Peace on the Hill: Responding to refugees

RLSBy Rachelle Lyndaker Schlabach

On June 20 the world will mark World Refugee Day. This year’s commemoration is particularly sobering, with more than 60 million people around the world displaced from their homes—more than at any time since World War II.

No one wants to become a refugee. But every day people are forced to do the unthinkable—leave their homes, often without knowing where they will end up or how long they will have to stay. Some leave due to natural disasters, others due to grinding poverty, persecution or violence.

Since 2011 more than half of all Syrians have fled their homes due to the brutal war that is raging in their country. More than 8 million have sought refuge in other parts of Syria. Nearly 5 million more have left Syria, most of them in the neighboring countries of Turkey, Lebanon, Jordan and Iraq.

Caption for photo: An "informal tented settlement" is home to Syrians taking refuge in the Bekaa Valley of Lebanon. Photo: Doug Hostetter.

An “informal tented settlement” is home to Syrians taking refuge in the Bekaa Valley of Lebanon. Photo: Doug Hostetter.

Despite media images of refugee camps, only about 10 percent of Syrian refugees live in camps. Many are largely invisible in urban areas, where they share crowded spaces with extended families and neighbors from home.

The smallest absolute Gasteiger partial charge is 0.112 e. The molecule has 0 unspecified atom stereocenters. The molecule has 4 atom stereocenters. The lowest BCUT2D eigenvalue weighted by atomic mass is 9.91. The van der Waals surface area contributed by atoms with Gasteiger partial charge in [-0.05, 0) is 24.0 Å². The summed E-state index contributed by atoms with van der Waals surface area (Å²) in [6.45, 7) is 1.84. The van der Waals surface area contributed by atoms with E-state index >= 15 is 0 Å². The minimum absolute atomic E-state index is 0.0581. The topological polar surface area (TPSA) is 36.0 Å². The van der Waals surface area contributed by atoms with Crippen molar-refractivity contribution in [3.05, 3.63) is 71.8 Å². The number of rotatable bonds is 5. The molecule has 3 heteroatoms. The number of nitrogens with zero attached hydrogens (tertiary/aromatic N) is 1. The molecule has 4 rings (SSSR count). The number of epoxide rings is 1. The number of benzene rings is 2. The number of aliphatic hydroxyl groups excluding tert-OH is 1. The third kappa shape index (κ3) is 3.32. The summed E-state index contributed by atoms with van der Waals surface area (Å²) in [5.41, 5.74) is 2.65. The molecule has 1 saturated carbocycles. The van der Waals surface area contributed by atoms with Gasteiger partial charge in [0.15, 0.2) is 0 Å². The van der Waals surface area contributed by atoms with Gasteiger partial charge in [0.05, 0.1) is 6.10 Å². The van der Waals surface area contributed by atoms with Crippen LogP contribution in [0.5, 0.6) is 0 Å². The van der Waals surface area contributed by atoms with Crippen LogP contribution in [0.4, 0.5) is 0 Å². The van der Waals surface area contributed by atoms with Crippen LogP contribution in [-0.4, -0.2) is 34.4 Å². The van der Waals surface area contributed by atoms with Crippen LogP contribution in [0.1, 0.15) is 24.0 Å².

Regular income is hard to find, as it is difficult to get a work permit. This makes it easy to exploit workers. Many children are also forced to join the workforce. More than half of Syrian refugee school-age children are not enrolled in school, according to the United Nations.

The need for services for refugees has taken a significant toll on the host countries. Assistance from the international community is not keeping up with the vast needs. Thus far in 2016 only about one-fifth of the money pledged by the international community for the Syria crisis has been received.

Mennonite Central Committee (MCC) has responded with our largest humanitarian effort ever, totaling more than $37 million. MCC has provided relief kits, heaters, blankets and other emergency assistance. MCC also supports longer-term food, shelter and educational projects, as well as efforts to build peace in communities torn apart by the conflict.

MCC has resources available on ways to support refugees, including support for MCC’s Syria and Iraq crisis response. You can also send an email to your legislators to ask that they support more funding for the Syrian crisis. MCC U.S. has joined the Refugees Welcome campaign, which has an advocacy toolkit and other resources available.

As we approach World Refugee Day this year, reflect on how you and your congregation can help support refugees and then take action.

Peace on the Hill is a monthly column in PeaceSigns written by staff of the MCC Washington Office highlighting congressional developments and detailing ways the church can continue to be engaged in the work of peace and advocacy.

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